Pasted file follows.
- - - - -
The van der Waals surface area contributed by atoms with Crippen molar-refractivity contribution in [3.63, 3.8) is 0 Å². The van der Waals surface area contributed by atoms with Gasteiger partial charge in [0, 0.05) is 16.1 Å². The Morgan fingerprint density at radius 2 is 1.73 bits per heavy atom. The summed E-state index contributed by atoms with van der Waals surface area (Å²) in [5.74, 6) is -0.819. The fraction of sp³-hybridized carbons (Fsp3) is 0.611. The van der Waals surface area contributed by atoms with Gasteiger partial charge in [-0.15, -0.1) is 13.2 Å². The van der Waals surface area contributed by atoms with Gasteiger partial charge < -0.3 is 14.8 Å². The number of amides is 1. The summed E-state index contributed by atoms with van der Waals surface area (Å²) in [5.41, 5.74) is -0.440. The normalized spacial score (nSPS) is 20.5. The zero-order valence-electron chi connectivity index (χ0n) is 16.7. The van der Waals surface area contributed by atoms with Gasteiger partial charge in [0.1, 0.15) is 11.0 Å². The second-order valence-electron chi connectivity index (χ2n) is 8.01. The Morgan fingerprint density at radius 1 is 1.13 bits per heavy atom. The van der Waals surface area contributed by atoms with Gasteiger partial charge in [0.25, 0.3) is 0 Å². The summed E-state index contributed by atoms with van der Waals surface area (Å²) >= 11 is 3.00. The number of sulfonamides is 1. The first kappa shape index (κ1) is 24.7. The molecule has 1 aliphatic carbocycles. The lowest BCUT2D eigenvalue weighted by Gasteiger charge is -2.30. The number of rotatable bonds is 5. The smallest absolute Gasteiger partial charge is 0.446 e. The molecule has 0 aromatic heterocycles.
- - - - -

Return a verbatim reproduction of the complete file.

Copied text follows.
The van der Waals surface area contributed by atoms with Crippen molar-refractivity contribution in [3.63, 3.8) is 0 Å². The van der Waals surface area contributed by atoms with Gasteiger partial charge in [0, 0.05) is 16.1 Å². The Morgan fingerprint density at radius 2 is 1.73 bits per heavy atom. The summed E-state index contributed by atoms with van der Waals surface area (Å²) in [5.74, 6) is -0.819. The fraction of sp³-hybridized carbons (Fsp3) is 0.611. The van der Waals surface area contributed by atoms with Gasteiger partial charge in [-0.15, -0.1) is 13.2 Å². The van der Waals surface area contributed by atoms with Gasteiger partial charge < -0.3 is 14.8 Å². The number of amides is 1. The summed E-state index contributed by atoms with van der Waals surface area (Å²) in [5.41, 5.74) is -0.440. The normalized spacial score (nSPS) is 20.5. The zero-order valence-electron chi connectivity index (χ0n) is 16.7. The van der Waals surface area contributed by atoms with Gasteiger partial charge in [0.1, 0.15) is 11.0 Å². The second-order valence-electron chi connectivity index (χ2n) is 8.01. The Morgan fingerprint density at radius 1 is 1.13 bits per heavy atom. The van der Waals surface area contributed by atoms with Gasteiger partial charge in [0.25, 0.3) is 0 Å². The summed E-state index contributed by atoms with van der Waals surface area (Å²) >= 11 is 3.00. The number of sulfonamides is 1. The first kappa shape index (κ1) is 24.7. The molecule has 1 aliphatic carbocycles. The lowest BCUT2D eigenvalue weighted by Gasteiger charge is -2.30. The number of rotatable bonds is 5. The smallest absolute Gasteiger partial charge is 0.446 e. The molecule has 0 aromatic heterocycles.